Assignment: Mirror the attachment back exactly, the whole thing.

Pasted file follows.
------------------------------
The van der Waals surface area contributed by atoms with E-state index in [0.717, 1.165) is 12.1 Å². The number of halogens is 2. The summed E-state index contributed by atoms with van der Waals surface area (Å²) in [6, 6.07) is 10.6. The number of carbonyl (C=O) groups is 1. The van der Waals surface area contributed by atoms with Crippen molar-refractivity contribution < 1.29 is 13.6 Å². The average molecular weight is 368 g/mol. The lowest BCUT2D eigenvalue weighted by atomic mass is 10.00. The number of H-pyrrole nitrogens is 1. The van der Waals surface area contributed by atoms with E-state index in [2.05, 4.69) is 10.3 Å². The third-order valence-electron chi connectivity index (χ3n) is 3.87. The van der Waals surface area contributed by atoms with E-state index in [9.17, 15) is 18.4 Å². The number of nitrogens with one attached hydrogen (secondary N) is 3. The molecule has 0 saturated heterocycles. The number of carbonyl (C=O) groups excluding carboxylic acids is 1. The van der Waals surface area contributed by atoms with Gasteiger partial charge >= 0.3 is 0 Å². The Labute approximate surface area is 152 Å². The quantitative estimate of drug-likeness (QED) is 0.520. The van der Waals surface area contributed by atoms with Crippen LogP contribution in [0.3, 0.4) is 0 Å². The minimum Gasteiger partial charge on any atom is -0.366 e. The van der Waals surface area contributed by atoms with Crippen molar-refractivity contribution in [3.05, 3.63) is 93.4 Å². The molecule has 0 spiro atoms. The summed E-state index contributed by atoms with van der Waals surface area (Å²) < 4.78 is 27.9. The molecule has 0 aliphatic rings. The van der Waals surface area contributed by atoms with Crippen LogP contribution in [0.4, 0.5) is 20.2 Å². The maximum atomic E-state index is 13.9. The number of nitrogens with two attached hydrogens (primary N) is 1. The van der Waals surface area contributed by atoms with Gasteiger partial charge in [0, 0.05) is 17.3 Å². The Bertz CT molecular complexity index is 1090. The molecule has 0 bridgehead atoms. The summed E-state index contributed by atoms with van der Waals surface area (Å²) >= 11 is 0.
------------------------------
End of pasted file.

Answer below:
The van der Waals surface area contributed by atoms with E-state index in [0.717, 1.165) is 12.1 Å². The number of halogens is 2. The summed E-state index contributed by atoms with van der Waals surface area (Å²) in [6, 6.07) is 10.6. The number of carbonyl (C=O) groups is 1. The van der Waals surface area contributed by atoms with Crippen molar-refractivity contribution < 1.29 is 13.6 Å². The average molecular weight is 368 g/mol. The lowest BCUT2D eigenvalue weighted by atomic mass is 10.00. The number of H-pyrrole nitrogens is 1. The van der Waals surface area contributed by atoms with E-state index in [2.05, 4.69) is 10.3 Å². The third-order valence-electron chi connectivity index (χ3n) is 3.87. The van der Waals surface area contributed by atoms with E-state index in [9.17, 15) is 18.4 Å². The number of nitrogens with one attached hydrogen (secondary N) is 3. The molecule has 0 saturated heterocycles. The number of carbonyl (C=O) groups excluding carboxylic acids is 1. The van der Waals surface area contributed by atoms with Gasteiger partial charge >= 0.3 is 0 Å². The Labute approximate surface area is 152 Å². The quantitative estimate of drug-likeness (QED) is 0.520. The van der Waals surface area contributed by atoms with Crippen LogP contribution in [0.3, 0.4) is 0 Å². The minimum Gasteiger partial charge on any atom is -0.366 e. The van der Waals surface area contributed by atoms with Crippen molar-refractivity contribution in [3.05, 3.63) is 93.4 Å². The molecule has 0 spiro atoms. The summed E-state index contributed by atoms with van der Waals surface area (Å²) < 4.78 is 27.9. The molecule has 0 aliphatic rings. The van der Waals surface area contributed by atoms with Crippen LogP contribution in [0.4, 0.5) is 20.2 Å². The maximum atomic E-state index is 13.9. The number of nitrogens with two attached hydrogens (primary N) is 1. The van der Waals surface area contributed by atoms with Gasteiger partial charge in [0, 0.05) is 17.3 Å². The Bertz CT molecular complexity index is 1090. The molecule has 0 bridgehead atoms. The summed E-state index contributed by atoms with van der Waals surface area (Å²) >= 11 is 0.